Until we figure out how to do this, I don’t think Parliament will achieve gender equality, let alone welcome the more diverse voices of those with different abilities, ethnic backgrounds and gender and sexual identities.
I’ve got a few ideas about where to start, although this is just a personal wish list that needs to be part of a wider conversation.
We have a list-based political system. Why not let an MP take an unpaid leave of absence for a year, to be temporarily replaced by the next person on the list? This would allow a more manageable early parenting experience, while also providing invaluable training for up-and-coming politicians. The same provision could also be used by MPs needing to care for sick relatives or recover from illness.
Could electorate MPs run on a joint ticket and job-share? I ran a joint campaign in Lower Hutt with another candidate. We stood for adjacent seats, although she actually lived in the same electorate as me. She has four children; I had a new baby and a sick partner. We are both highly capable, articulate women with a lot to offer but also a lot of care responsibilities. The Green Party only elects list MPs, but theoretically, if a job-share was available, I’m confident we would have been fantastic.
Can we review the days and hours that Parliament sits to make them more family-friendly? Late nights are difficult for Wellington-based MPs with small children, and so are spending thirty-plus weeks away from home for parents from other electorates. What if Parliament sat for fewer weeks in the year, five days a week, finishing at 5 p.m.? The same number of constituency days could be preserved, parents could spend more weeks at home, and those whose children are with them in Wellington could spend the evenings with their family.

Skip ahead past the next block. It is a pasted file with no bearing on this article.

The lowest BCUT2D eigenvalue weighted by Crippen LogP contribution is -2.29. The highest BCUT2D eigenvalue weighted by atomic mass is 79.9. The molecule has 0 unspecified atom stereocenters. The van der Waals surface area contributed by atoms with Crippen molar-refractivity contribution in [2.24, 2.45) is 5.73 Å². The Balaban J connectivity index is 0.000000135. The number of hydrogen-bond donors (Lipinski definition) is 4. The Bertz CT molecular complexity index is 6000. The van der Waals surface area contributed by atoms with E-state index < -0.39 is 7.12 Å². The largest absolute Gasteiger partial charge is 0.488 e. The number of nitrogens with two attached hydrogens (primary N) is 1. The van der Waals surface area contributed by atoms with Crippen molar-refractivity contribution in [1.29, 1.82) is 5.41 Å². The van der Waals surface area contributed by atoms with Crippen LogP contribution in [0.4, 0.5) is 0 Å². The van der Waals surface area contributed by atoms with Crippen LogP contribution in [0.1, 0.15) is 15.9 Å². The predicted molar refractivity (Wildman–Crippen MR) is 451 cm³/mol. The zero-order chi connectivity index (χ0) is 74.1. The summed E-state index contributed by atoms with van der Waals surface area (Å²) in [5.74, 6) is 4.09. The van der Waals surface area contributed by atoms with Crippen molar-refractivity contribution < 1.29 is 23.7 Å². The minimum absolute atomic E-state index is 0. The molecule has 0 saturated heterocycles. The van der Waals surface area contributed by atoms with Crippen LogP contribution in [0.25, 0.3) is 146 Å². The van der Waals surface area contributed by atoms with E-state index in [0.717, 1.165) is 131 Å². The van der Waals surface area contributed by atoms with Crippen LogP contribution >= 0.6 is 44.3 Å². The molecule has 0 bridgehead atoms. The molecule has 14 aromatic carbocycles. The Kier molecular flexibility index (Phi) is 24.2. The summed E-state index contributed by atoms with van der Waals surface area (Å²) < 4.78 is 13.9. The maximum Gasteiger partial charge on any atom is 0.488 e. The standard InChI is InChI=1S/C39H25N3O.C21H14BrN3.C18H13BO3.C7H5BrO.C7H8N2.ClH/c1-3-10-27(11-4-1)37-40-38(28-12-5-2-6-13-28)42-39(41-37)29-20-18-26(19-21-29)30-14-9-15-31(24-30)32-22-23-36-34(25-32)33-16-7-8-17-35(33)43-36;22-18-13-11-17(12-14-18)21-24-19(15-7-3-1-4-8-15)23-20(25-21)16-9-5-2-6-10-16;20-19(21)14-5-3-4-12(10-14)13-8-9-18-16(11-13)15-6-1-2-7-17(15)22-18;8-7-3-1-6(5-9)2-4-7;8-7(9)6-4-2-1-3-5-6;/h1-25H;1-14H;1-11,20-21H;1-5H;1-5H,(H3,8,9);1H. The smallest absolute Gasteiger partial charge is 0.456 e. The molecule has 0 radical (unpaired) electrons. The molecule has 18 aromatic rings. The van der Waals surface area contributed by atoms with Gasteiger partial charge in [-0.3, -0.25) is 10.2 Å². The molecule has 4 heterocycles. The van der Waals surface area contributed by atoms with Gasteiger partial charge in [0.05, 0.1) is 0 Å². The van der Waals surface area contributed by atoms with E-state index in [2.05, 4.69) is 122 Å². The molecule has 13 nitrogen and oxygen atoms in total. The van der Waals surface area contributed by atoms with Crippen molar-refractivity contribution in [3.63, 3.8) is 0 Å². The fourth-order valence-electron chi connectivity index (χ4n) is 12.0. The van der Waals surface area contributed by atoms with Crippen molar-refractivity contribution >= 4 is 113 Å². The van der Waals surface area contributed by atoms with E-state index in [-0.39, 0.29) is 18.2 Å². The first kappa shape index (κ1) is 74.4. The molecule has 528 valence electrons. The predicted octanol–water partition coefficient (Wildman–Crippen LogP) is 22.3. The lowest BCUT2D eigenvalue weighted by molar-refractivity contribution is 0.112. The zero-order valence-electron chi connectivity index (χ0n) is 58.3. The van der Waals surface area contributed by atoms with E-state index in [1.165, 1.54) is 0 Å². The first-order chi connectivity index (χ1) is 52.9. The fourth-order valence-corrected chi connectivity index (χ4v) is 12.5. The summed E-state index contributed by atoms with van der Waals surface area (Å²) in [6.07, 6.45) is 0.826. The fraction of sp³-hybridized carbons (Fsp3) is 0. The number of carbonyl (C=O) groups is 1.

What about the draft code of conduct for MPs that’s been floating around for years but going nowhere because the major parties refuse to sign it? Is it really too much to stipulate that it’s not okay to shout people down when they are speaking, make rape jokes in committee meetings, or comment on a woman’s body hair in the lunch line? (All of these are real examples, by the way.)
BACK TO PUBLIC LIFE
As for me, and my voice, I’m pleased to say I found it again. I spent a year reading only words written by women.
I took an online writing course and met a group of fierce women on the other side of the world who I could safely share all of myself with, precisely because they knew nothing about me or my thwarted political career. I practised on them, and slowly, tentatively, I started sharing pieces like this one.
These days, I have no desire to resurrect my political career, at least not in the foreseeable future. But now that I have found my voice again, I have every intention of using it.
Copyright © 2016 Holly Walker Extract from The Interregnum: Rethinking New Zealand, 2016, Bridget Williams Books, Wellington, Chapter 8, pp.112–125
04/30/2016 – 06:00